On June 15, 2007, Judge David Gottlieb looked over Curiel's plea agreement and rejected it. Under current state law, Gottlieb said the crime was worth 12 years in prison -- six years for child abuse and six years for inflicting great bodily injury on Adam.
The judge offered Curiel 10 years in prison. Curiel accepted it -- and admitted that he had inflicted Adam's injuries, though he never said exactly what he had done. But he said he had lied to investigators and Adam's family. Because Curiel can earn good-time credits in prison, he can be paroled in late 2014 or early 2015.
Suarez tried to get a lesser sentenced for Curiel at the 5th District Court of Appeal, but her motion was rejected.
"My client didn't burst into the home and attack Adam," Suarez said. "He made a mistake. He snapped. That shouldn't be a life sentence."
Raw emotions fuel coupleA big scar on Adam's head is a painful reminder to Adam's grandparents that his chances at a normal life are slim.Adam suffers seizures and has no use of his right arm and leg. He grunts when he wants something and uses his left arm and leg to drag his body around his home. He sleeps on a mattress on the floor of his bedroom because his family can't afford a bed that is designed for children with severe disabilities.Alvarez-Garcia said she and her husband are fueled by three raw emotions: hate for Curiel, anger at the criminal justice system and guilt for not protecting Adam. "I pray something good comes out of Adam's injury so these feelings will go away," she said.She said she has found solace in others who are going through similar pain, like Tara Schoemer of Sacramento.Schoemer's niece, Lillyanna, was 6 weeks old when her father shook and squeezed her in July 2004. Daniel Cruz confessed and was sentenced to nine years and four months in prison.Schoemer later adopted Lillyanna, who can't walk, talk or feed herself. "My daughter is serving a life sentence," she said. "Adam's Law would be money well spent."Schoemer and Alvarez-Garcia connected after Schoemer came across a Web site promoting Adam's Law. Since then, they both have testified in the state Legislature in support of the law."We help each other because the journey to get justice has been long," Schoemer said.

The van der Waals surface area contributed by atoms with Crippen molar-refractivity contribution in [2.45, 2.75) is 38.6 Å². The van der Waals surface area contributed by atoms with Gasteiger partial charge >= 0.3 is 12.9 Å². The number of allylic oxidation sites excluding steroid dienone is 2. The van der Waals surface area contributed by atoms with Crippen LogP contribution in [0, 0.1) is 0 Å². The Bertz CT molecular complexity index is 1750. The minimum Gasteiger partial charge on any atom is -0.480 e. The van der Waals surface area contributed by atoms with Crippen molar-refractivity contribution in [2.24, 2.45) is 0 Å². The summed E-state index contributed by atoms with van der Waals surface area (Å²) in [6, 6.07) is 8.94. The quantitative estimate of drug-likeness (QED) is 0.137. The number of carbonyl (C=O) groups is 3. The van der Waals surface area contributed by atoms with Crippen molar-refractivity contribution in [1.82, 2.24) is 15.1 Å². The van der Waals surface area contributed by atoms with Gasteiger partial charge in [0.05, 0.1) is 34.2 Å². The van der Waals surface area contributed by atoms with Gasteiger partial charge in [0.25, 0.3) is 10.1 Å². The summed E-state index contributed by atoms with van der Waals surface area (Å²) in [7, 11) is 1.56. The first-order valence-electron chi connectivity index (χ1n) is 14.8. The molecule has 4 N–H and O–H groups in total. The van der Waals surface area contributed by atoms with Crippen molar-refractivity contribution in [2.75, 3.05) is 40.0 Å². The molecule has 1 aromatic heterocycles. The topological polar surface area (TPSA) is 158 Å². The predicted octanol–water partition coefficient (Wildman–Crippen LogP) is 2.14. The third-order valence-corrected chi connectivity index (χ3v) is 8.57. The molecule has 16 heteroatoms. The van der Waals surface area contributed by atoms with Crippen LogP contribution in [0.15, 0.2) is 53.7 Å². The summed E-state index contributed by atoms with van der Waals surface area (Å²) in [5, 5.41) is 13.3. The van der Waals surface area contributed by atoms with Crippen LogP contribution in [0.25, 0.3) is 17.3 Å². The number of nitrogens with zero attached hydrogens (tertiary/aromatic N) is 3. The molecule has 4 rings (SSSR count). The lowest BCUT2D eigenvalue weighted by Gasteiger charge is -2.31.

Alvarez-Garcia said District Attorney Elizabeth Egan has called her several times to assure her that Adam's Law will be adopted."It's a glitch in the system," Egan said. "I told her we're going to fix it."